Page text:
Arieli’s video work is made the way a photographer should make video, the camera at a fixed point, the frame unwavering. The only thing moving in the picture is the subject himself, performing for the viewer. “Dancers are performers, the process of creating a still image gives them a similar satisfaction to the one they get when the lights come up on stage,” says Arieli to MATTE, “The camera functions as the audience. They are eager to actively contribute to the success of the work. I’m often working with them in a very abstract way of directing, and they are able to translate my words into physical states.”
Beginning his career as a military photographer for the Israeli magazine Bamachane, Arieli now focuses with reticence on beauty. “Beauty is an essential part of every body of work I make. I’m in love with it but I also know I can’t be married to it in the most traditional sense,” says Arieli. His new series entitled “Inframen” looks beneath the skin of his subjects. Exposing flaws in the sitter’s physicality through an infrared process, Arieli freezes these artists at what he considers to be a pivotal time in their lives. “I’d like the viewer to disconnect from the glorious immortal dancer’s image they know from the stage, and notice the fragility of these people, the contrast of their gentle souls against their strong bodies. The ridiculous situation in which the dancer’s whole existence is dependent on his body, and that youth is gone in such a young age. In that sense this project is a lullaby for this beautiful stage in a dancer’s life, when they’re at their best physical shape,” says Arieli. “From now on the body will betray them slowly.” -MATTE Magazine for CCNY
The Corinthians – A Kodachrome Slideshow, edited by Ed Jones & Timothy Prus, published by The Archive of Modern Conflict, is a collection of anonymous Kodachrome slides, dated 1947-1974.
I became aware of the press through another book edited by Jones & Prus, Nein, Onkel, which is also of anonymous material, in this instance, snapshots of Nazi soldiers – material which is a bit more difficult, historically, especially in lieu of its innocuous banality and rich un-self-consciousness (the soldiers being innocuously ordinary, cute, without any distinction). As far as I know, Nein, Onkel is available in the US only through Dashwood Books, & I have never seen a copy of The Corinthians available except through the internet.
While The Corinthians does reference a specific historical conflict like Nein, Onkel, the title is taken from the book of Corinthians in the bible, a series of letters from St Paul which address a decadent society: thus the images hover between being a relic & being an ambiguous indictment. Kodachrome itself is of recent obsolescence, & like much analog film material, now represents its own historical passage in the past tense.
In terms of using the specific materiality of Kodachrome (color transparency, vivid hues with a palette akin to Technicolor)and its anonymous usage, there is Guy Stricherz’s book Americans in Kodachrome 1945-1965, which is a much gentler, nostalgic collection. & this is not to diminish the Stricherz collection, either, which has its own fascinations. The title of the Stricherz book also reveals what is often unstated about nostalgia: that nostalgia has national borders, that nostalgia can be used as a technological fantasy of a shared & cohesive history, a Family of Man in lower-case letters. My guess is the images in The Corinthians are primarily from the US, & the sometimes gaudy hues & occasions to photograph are representative of a post-WWII glee, a kind of ascendancy of an ability to observe one’s daily life, which over time detaches itself from any context & becomes cryptic. But the shared “American-ness” of the Stricherz book is not apparent in The Corinthians, where instead the images clash, they do not relate to one another, whether by year, region, practice, or taste. What is revealed can seem simultaneously obvious & opaque. What separates the collections of Stricherz and the Archive of Modern Conflict is in the choice of images & their editing. One of the remarkable things about the images in The Corinthians is that they are often uglier than beautiful. The interiors & family scenes can be claustrophobic if not downright unpleasant. This is so against the grain of the fading twilight of nostalgia, in which a partial forgetfulness is often equated w/ sweetness or tenderness, a slight regret along with a letting go – instead the images are jarring, & whether through accident or intent (the difference between we will never know), there is a crudeness, an awkward possessiveness which resonate w/ more craven aspects of the photographic process: the images force the participants into a pantomime of an image-self, as an illusion of what they would be, which is realized w/ an almost violent lack of skills. In this sense The Corinthians reminds me of the vertigo of the images in Wisconsin Death Trip. Vanitas vanitatum.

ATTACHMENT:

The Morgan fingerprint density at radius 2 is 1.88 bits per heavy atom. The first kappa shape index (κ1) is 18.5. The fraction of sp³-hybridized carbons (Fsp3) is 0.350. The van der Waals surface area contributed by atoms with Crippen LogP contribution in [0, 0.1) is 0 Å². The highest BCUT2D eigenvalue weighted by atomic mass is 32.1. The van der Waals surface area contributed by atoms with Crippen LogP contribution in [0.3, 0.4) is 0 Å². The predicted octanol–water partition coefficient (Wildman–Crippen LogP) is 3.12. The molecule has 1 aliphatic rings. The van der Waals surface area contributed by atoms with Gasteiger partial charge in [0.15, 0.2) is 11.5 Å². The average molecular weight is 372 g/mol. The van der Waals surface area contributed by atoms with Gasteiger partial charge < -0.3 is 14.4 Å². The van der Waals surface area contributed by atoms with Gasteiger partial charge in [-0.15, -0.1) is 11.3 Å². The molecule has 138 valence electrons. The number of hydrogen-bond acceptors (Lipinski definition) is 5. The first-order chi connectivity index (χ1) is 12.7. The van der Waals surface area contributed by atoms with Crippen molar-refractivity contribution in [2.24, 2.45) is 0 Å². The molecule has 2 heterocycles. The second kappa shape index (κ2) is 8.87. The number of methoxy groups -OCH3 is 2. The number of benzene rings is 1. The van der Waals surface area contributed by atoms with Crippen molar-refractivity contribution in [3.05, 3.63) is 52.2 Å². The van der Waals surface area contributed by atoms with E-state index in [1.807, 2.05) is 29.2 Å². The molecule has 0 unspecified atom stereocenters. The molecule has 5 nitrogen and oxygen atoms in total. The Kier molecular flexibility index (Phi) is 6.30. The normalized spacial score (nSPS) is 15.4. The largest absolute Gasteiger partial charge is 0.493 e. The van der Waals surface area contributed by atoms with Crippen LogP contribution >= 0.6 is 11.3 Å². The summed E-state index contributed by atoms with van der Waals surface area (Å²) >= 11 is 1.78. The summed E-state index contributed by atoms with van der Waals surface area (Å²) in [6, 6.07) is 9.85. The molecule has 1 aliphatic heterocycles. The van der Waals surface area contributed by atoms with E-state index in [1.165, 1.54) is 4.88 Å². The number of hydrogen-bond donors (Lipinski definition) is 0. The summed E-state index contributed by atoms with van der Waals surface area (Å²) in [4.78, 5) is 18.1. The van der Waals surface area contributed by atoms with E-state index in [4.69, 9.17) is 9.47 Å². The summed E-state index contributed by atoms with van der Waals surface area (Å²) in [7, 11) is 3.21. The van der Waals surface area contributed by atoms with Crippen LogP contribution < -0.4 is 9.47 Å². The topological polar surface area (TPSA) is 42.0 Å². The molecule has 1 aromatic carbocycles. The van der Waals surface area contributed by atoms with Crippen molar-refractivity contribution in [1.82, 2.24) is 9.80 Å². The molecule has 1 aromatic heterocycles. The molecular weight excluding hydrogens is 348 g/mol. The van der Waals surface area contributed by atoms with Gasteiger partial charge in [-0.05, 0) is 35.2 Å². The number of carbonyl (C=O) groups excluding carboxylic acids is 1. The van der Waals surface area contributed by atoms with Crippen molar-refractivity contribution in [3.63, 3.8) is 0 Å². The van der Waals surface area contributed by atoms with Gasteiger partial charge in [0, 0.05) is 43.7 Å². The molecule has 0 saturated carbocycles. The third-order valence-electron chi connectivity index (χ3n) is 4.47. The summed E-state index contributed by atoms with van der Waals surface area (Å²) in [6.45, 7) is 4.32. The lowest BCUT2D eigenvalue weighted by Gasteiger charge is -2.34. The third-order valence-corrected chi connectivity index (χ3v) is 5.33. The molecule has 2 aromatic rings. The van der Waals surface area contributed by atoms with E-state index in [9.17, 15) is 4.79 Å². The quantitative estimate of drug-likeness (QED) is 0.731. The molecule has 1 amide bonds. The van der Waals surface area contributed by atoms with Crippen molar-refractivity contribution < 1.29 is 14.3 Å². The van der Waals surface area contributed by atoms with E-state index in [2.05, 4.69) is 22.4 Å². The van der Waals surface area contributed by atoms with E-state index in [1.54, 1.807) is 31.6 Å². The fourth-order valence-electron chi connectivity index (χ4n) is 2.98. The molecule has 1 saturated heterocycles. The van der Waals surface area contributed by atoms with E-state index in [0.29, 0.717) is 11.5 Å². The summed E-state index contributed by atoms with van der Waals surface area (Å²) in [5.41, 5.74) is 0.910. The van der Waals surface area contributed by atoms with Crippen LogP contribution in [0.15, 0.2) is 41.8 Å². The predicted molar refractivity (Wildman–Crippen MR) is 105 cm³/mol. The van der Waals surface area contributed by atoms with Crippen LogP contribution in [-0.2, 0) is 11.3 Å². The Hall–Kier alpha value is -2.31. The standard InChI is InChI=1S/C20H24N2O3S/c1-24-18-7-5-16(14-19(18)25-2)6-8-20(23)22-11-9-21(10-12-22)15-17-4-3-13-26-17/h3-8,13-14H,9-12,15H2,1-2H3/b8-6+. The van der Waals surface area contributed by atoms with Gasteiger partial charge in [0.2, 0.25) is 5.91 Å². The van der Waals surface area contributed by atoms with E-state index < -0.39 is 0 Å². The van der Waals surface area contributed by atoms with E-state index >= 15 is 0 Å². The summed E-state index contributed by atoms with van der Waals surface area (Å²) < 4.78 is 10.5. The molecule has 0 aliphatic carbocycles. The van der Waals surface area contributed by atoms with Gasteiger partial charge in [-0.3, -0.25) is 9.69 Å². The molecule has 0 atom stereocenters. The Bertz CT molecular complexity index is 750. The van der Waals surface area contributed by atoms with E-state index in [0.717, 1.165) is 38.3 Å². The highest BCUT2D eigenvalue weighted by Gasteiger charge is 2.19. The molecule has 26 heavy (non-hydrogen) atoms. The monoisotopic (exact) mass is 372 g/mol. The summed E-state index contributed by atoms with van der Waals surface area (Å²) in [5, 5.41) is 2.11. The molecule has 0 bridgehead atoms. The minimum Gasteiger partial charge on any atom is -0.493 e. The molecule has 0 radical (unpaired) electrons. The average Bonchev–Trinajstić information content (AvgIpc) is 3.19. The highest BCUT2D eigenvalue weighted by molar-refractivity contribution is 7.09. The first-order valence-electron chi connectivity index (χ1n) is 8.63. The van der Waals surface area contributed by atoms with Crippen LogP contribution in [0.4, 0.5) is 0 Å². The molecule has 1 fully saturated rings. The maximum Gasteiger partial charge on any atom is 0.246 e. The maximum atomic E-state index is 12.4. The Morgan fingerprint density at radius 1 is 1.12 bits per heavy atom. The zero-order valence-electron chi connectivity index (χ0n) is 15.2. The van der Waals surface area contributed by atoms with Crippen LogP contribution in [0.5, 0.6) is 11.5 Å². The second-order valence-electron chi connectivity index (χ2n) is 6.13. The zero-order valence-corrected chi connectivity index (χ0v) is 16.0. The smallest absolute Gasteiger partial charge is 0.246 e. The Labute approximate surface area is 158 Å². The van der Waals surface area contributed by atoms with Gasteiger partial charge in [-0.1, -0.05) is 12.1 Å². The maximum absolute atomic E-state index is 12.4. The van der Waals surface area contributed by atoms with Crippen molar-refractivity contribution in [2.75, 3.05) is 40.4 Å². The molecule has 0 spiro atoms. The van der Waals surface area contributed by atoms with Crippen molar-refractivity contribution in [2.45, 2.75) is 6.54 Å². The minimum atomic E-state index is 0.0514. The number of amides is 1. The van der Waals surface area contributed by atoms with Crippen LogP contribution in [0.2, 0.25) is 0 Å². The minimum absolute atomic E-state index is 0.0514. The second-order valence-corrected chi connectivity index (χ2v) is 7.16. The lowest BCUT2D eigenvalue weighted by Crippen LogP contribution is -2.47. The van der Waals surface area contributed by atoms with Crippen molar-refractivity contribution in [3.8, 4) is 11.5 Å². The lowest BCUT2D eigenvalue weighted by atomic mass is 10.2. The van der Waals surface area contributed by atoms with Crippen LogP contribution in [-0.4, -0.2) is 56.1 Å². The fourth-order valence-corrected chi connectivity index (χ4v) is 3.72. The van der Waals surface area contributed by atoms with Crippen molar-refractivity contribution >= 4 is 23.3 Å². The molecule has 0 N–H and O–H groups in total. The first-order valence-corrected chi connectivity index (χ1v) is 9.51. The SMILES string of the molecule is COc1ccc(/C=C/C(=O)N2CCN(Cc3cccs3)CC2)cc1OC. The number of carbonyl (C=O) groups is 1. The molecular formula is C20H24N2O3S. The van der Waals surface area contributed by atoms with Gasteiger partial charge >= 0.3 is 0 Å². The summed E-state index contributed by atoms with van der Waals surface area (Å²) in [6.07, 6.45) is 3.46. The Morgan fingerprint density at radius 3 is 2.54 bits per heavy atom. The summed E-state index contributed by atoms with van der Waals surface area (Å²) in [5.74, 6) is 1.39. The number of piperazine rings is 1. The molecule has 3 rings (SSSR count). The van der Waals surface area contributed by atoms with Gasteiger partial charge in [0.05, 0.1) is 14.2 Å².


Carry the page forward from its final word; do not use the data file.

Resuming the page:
If one thinks of the billions of snapshots which exist, in utter randomness, the collection of whatever becomes the ad hoc solution to extract any sort of meaning what is otherwise accident & chance. Both The Corinthians & Nein, Onkel posit the amateur photo collection as a kind of black mirror to the past, in a Barthesian sense of lost time, & also in the excesses of detail which add strangeness & confusion to memory.
I would also recommend The Corinthians for it’s unusual binding, which reproduces the cardboard mount of a Kodachrome slide, with a window cut in both front & back. This is anterior to the content of the book, but still references the original physical form of the slides. It shows a great deal of concentration to the enterprise, & its tally of vanishing forms.